My Pit-Bull Conversion: Joan Raymond on Her Decision to (Probably) Adopt a Pit Bull

It's hard out there for a pit.

Talking pit bulls is as polarizing as talking about health-care reform. Each side—the pro- and anti-pit-bull devotees—has a lot to say. And like health-care reform, some stuff being spewed by both the devotees and the haters is just plain wrong. Some advocates think these dogs are imbued with incredible judgment, rendering them incapable of doing anything wrong. And their people-loving nature makes them the right dog for just about everyone. They also believe the media are responsible for the pits' poor image. First, any dog is capable of doing a bad thing—even your precious pit bull. Second, no one dog is right for every person. And third, bad owners are responsible for the pits' problems. The media have bigger problems right now—like whether we can keep our jobs.

Some anti-pit people think the world would be a safer place if every pit on the planet ceased to exist. They buy into bite statistics and bite fatalities, which are notoriously unreliable. Even the Centers for Disease Control acknowledges that. The anti-pit contingent thinks a pit is a super-freak of a dog that has locking jaws and a brain that grows too big for its head, causing fits of incredible aggression. Oh, puhleeze.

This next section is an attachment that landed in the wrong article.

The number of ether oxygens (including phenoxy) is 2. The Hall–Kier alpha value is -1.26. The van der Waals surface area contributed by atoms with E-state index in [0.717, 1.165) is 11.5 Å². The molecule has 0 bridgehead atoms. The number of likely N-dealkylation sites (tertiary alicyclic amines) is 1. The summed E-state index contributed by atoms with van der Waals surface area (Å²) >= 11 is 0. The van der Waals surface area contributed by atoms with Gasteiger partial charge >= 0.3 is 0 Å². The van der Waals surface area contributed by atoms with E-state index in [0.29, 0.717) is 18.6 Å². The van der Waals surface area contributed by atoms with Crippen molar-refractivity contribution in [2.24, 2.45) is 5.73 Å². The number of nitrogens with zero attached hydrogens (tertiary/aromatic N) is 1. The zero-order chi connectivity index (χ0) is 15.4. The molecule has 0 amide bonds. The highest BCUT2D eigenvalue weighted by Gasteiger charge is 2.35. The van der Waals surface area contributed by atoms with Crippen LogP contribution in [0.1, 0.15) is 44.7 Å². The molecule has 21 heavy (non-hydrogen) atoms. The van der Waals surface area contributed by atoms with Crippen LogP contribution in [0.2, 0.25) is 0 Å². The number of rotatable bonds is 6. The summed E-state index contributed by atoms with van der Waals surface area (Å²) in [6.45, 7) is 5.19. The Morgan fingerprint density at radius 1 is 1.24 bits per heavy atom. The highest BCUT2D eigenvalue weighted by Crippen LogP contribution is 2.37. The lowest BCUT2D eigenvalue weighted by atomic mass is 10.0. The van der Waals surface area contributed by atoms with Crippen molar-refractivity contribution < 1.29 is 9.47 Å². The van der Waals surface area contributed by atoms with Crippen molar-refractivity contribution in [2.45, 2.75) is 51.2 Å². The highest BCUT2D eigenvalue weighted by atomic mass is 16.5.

Until the past few weeks, I fell somewhere in the middle. A pit bull was a fine dog—as long as it wasn't living next door to me. I'm ashamed of that, especially since an American pit-bull terrier is responsible for some of my most cherished childhood memories. But I didn't care. Pit bulls today just seemed different, and some small, secret part of me believed the hype.

My reporting revealed that my issue isn't with the dog—it's with people. We are the ones who are ultimately responsible for the dogs, including their reputation. Pit-bull owners have to be realistic about the potential for their dogs to do damage. It's a dog. If you can concede that all dogs can potentially cause problems, that means yours can too. And haters, don't go into a feeding frenzy of misinformation. It's ugly.

Someday, when the time is right, I'm getting a pit. That's something I never thought I'd say. I'll go to a reliable rescue and get hooked up with a pit bull that is right for me. And me, right for it. I won't leave it unattended among other animals. I won't let it run off leash to scare the hell out of people. I'll get it altered, and I'll go to every single class I can possibly attend to get the right tools that will ensure that my pit and I are doing something positive for the breed's credibility.

Is it fair that I would have to be the poster child for responsible dog ownership because I have a pit bull? Hell, no. But to do less just contributes to the problem. And as far as I'm concerned, the pit has enough problems already.